A new report from the Soft Commodities Forum Report shows SCF members are on track to deliver traceability targets by end of 2020. In addition, two new partnerships with Solidaridad and Produce, Conserve, Include (PCI), are expanding efforts to engage producers towards sustainable production.
- Report shows SCF members are on track to deliver traceability targets by end of 2020
- Two new partnerships – with Solidaridad and Produce, Conserve, Include (PCI) – are expanding efforts to engage producers towards sustainable production
Geneva, Switzerland, 30 June 2020: Today, the Soft Commodities Forum (SCF) published its third Progress Report, providing insights into progress against its traceability targets, and work to establish landscape approaches to advance sustainable practices in the Brazilian Cerrado.
“In line with our ambition to promote sustainable soy supply chains in the Cerrado, in December 2019, the SCF committed to achieving full traceability to farm for our direct sources in 25 priority municipalities. The group is on track to deliver this goal by the end of 2020, with all members reporting at least 92% of direct sources as traceable to farm,” said Diane Holdorf, Managing Director of the Food and Nature Program at WBCSD. “The first six months of 2020 also brought the exciting opportunity to partner with others at landscape level. We have signed a partnership with Solidaridad Brazil in Matopiba, and are in the process of doing so with other partners in Brazil’s Mato Grosso region.”
Since 2019, the SCF has focused on addressing native vegetation conversion in the Brazilian Cerrado, starting with increasing transparency across its members’ soy supply chains and the development of a common monitoring and reporting framework. Today’s report, which utilizes the most recent analysis by Brazilian research organization Agrosatelite, shows positive trends, including a decrease in native vegetation conversion rates in the Cerrado, both in absolute terms as well as in relation to soy.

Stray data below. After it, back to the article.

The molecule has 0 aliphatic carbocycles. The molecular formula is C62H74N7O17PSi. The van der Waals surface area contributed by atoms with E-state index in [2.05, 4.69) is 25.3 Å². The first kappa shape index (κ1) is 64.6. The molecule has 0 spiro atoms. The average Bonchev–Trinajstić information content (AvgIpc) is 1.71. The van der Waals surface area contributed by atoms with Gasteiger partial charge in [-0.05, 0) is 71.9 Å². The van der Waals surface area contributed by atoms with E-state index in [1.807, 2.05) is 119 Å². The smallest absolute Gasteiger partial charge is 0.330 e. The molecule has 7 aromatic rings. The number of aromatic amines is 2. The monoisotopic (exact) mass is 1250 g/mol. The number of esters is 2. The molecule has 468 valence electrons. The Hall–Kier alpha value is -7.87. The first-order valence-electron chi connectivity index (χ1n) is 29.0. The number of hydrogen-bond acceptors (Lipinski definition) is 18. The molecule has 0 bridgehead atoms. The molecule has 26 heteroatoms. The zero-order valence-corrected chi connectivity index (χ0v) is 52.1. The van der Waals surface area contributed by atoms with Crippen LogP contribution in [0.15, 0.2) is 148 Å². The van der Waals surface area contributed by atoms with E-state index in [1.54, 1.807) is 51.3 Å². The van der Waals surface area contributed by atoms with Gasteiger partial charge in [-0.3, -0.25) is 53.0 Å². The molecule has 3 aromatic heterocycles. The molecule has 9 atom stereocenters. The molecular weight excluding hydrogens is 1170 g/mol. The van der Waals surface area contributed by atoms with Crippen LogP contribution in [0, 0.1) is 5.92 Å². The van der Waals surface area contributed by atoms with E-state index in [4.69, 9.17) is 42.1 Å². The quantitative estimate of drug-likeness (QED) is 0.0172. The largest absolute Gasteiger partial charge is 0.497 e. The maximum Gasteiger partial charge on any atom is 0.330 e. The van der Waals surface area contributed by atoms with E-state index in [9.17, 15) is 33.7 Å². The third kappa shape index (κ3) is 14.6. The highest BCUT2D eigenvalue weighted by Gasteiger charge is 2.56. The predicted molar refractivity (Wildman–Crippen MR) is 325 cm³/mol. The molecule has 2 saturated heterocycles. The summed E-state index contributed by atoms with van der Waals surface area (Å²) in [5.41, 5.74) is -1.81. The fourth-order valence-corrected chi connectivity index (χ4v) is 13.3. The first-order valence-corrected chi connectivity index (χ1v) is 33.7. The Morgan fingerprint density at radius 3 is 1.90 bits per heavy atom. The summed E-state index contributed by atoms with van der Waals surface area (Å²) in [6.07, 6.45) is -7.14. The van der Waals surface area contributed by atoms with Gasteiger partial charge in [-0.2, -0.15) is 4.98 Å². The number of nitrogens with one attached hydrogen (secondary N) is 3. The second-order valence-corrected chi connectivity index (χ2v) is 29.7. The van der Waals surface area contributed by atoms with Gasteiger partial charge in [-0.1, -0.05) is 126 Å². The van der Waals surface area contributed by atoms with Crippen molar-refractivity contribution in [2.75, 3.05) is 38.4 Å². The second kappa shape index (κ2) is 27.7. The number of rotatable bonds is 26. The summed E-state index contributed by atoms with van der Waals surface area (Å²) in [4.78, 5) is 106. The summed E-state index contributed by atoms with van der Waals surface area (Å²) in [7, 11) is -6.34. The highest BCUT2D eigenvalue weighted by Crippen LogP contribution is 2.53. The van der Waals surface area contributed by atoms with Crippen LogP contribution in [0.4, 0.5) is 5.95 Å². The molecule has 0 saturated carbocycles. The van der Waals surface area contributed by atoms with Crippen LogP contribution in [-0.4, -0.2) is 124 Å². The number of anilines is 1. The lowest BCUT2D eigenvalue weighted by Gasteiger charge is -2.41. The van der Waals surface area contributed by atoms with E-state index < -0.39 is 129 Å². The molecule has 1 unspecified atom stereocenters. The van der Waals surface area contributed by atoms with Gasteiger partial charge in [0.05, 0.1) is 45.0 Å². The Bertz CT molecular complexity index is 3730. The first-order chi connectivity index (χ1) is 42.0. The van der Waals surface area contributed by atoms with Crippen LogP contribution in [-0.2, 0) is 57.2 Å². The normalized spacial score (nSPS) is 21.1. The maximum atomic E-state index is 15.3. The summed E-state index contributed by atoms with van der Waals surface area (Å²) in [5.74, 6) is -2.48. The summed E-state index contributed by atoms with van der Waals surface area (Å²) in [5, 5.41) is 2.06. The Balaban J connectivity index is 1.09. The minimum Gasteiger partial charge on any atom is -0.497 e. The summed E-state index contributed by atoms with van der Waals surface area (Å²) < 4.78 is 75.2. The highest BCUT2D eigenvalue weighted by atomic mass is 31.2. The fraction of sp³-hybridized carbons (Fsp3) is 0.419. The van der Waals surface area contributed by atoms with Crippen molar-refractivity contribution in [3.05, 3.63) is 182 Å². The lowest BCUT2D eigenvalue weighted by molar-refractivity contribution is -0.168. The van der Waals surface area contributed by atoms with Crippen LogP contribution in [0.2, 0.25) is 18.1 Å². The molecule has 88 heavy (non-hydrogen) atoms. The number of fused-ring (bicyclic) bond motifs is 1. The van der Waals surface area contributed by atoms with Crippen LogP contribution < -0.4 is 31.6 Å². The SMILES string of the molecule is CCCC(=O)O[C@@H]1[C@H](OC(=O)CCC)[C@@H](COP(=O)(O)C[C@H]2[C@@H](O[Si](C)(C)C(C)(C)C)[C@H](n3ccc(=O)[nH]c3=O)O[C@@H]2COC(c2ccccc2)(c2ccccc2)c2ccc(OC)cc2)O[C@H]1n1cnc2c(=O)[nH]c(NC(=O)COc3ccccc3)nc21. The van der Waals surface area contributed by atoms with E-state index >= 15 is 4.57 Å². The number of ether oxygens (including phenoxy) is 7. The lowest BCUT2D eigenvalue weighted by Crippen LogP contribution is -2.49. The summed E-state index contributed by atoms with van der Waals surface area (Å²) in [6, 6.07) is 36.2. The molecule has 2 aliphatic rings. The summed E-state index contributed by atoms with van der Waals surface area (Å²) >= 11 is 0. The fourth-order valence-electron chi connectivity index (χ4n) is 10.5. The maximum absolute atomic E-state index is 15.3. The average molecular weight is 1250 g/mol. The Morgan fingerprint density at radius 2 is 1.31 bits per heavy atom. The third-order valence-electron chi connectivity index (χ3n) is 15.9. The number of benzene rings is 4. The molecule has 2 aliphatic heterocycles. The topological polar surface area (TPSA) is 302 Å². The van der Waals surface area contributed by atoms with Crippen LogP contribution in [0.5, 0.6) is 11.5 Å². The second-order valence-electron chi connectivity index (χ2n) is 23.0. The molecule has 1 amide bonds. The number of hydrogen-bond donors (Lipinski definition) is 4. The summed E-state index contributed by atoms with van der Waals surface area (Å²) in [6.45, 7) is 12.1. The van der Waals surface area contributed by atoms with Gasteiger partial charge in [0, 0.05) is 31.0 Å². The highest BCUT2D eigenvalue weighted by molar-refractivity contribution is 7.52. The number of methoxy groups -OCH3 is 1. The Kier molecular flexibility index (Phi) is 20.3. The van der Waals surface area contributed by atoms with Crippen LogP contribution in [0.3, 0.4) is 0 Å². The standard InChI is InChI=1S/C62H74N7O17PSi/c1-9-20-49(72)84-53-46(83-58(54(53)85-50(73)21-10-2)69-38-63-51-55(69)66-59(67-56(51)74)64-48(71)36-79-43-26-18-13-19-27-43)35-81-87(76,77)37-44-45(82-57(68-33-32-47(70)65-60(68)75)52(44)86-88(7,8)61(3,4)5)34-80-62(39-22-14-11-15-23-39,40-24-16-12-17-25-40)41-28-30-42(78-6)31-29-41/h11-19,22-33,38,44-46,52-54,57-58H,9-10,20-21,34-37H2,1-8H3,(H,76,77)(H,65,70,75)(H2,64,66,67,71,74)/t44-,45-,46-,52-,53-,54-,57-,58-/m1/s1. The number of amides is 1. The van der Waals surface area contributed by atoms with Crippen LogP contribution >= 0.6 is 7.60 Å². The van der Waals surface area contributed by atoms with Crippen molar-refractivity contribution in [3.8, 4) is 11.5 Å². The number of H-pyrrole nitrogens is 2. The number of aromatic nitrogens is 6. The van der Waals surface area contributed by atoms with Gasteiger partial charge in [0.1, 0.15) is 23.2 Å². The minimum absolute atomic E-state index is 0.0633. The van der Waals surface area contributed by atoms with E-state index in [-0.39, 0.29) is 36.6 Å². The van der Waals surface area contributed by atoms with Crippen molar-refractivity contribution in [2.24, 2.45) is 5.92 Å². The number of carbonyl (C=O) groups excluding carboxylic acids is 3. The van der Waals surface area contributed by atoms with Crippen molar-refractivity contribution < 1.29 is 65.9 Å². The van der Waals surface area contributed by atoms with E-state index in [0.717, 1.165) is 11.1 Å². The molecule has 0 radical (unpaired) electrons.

Native vegetation conversion nevertheless remains an urgent concern and is driving the SCF’s ongoing work, especially as it relates to the 25 municipalities identified in 2019 as a priority for collective action in the Cerrado.
“Focusing on these 25 municipalities allows us to address the issues where it really matters,” said Holdorf. “In fact, while these municipalities represent a small portion of the Cerrado, they concentrate 44% of the native vegetation area converted to soy in the biome between 2014 and 2019.”
In these municipalities, the SCF has also focused on identifying relevant landscape and jurisdictional initiatives, working collaboratively to bring the voice of soy producers to the fore, in an effort to end native vegetation conversion. In this context, the SCF is partnering with international network organization Solidaridad and with the Produce, Conserve, Include (PCI) initiative in Matopiba and Mato Grosso respectively, to engage soy producers and other value chain stakeholders and identify pragmatic solutions to the common challenge of sustaining long-term soy production while protecting natural habitats.
For the remainder of 2020, the SCF will focus on achieving its traceability targets, and on working with its partners to deliver tangible progress in producer engagement at landscape level. The group will provide another progress report in December 2020.